2 Kings 4:40
Parallel Verses
King James Version
So they poured out for the men to eat. And it came to pass, as they were eating of the pottage, that they cried out, and said, O thou man of God, there is death in the pot. And they could not eat thereof.

Darby Bible Translation
And they poured out for the men to eat. And it came to pass, as they were eating of the pottage, that they cried out and said, Man of God, there is death in the pot! And they could not eat it.

World English Bible
So they poured out for the men to eat. It happened, as they were eating of the stew, that they cried out, and said, "Man of God, there is death in the pot!" They could not eat of it.

Young's Literal Translation
and they pour out for the men to eat, and it cometh to pass at their eating of the pottage, that they have cried out, and say, 'Death is in the pot, O man of God!' and they have not been able to eat.

2 Kings 4:40 Parallel
Commentary
Geneva Study Bible

So they poured out for the men to eat. And it came to pass, as they were eating of the pottage, that they cried out, and said, O thou man of God, there is {u} death in the pot. And they could not eat thereof.

(u) They feared that they were poisoned because of the bitterness.2 Kings 4:40 Parallel Commentaries

Library
Infant Salvation
Now, let every mother and father here present know assuredly that it is well with the child, if God hath taken it away from you in its infant days. You never heard its declaration of faith--it was not capable of such a thing--it was not baptized into the Lord Jesus Christ, not buried with him in baptism; it was not capable of giving that "answer of a good conscience towards God;" nevertheless, you may rest assured that it is well with the child, well in a higher and a better sense than it is well
Charles Haddon Spurgeon—Spurgeon's Sermons Volume 7: 1861

That the Grace of Devotion is Acquired by Humility and Self-Denial
The Voice of the Beloved Thou oughtest to seek earnestly the grace of devotion, to ask it fervently, to wait for it patiently and faithfully, to receive it gratefully, to preserve it humbly, to work with it diligently, and to leave to God the time and manner of heavenly visitation until it come. Chiefly oughtest thou to humble thyself when thou feelest inwardly little or no devotion, yet not to be too much cast down, nor to grieve out of measure. God ofttimes giveth in one short moment what He
Thomas A Kempis—Imitation of Christ

Extracts No. Ix.
[As the objector here begins to give up his ground, his letters from this place will be given nearly entire. He commences this number as follows, viz.] "Dear sir and brother--Your reply to my seventh number has been received, and hereby duly acknowledged. I have just given it a second reading, with peculiar care and attention; and I must add, generally speaking, with peculiar satisfaction too; for as it has tended in some degree to revive my almost extinguished faith in divine revelation, so it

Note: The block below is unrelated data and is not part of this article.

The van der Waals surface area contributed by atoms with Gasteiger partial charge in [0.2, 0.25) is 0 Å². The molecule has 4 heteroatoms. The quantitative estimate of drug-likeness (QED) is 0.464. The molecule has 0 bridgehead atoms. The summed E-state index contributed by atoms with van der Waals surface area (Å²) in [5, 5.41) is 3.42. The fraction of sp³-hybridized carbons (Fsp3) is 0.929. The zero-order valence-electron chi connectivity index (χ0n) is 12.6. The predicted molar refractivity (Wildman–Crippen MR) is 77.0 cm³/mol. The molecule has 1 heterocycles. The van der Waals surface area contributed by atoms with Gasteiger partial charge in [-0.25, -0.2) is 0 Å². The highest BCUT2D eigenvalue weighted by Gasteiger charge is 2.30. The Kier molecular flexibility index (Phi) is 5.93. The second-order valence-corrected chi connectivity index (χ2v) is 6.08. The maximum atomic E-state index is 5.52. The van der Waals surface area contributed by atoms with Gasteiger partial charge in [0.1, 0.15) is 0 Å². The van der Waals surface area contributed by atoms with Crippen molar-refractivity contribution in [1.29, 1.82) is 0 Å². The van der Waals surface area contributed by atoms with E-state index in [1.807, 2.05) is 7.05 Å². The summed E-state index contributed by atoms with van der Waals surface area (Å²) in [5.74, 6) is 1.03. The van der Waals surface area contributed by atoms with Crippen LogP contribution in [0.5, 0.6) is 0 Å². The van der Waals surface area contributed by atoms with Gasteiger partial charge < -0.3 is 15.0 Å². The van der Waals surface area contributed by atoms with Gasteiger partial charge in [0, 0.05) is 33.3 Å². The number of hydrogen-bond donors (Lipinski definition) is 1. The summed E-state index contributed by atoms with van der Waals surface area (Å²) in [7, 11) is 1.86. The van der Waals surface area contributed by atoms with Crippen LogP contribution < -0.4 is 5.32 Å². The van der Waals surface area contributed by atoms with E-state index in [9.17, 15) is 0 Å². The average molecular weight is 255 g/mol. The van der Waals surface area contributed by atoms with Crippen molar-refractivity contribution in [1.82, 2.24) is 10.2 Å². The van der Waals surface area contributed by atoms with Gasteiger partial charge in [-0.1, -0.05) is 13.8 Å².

Hosea Ballou—A Series of Letters In Defence of Divine Revelation

Synagogues: their Origin, Structure and Outward Arrangements
It was a beautiful saying of Rabbi Jochanan (Jer. Ber. v. 1), that he who prays in his house surrounds and fortifies it, so to speak, with a wall of iron. Nevertheless, it seems immediately contradicted by what follows. For it is explained that this only holds good where a man is alone, but that where there is a community prayer should be offered in the synagogue. We can readily understand how, after the destruction of the Temple, and the cessation of its symbolical worship, the excessive value attached
Alfred Edersheim—Sketches of Jewish Social Life

Kings
The book[1] of Kings is strikingly unlike any modern historical narrative. Its comparative brevity, its curious perspective, and-with some brilliant exceptions--its relative monotony, are obvious to the most cursory perusal, and to understand these things is, in large measure, to understand the book. It covers a period of no less than four centuries. Beginning with the death of David and the accession of Solomon (1 Kings i., ii.) it traverses his reign with considerable fulness (1 Kings iii.-xi.),
John Edgar McFadyen—Introduction to the Old Testament

Cross References
Genesis 25:29
And Jacob sod pottage: and Esau came from the field, and he was faint:

Exodus 10:17
Now therefore forgive, I pray thee, my sin only this once, and intreat the LORD your God, that he may take away from me this death only.

2 Kings 4:39
And one went out into the field to gather herbs, and found a wild vine, and gathered thereof wild gourds his lap full, and came and shred them into the pot of pottage: for they knew them not.

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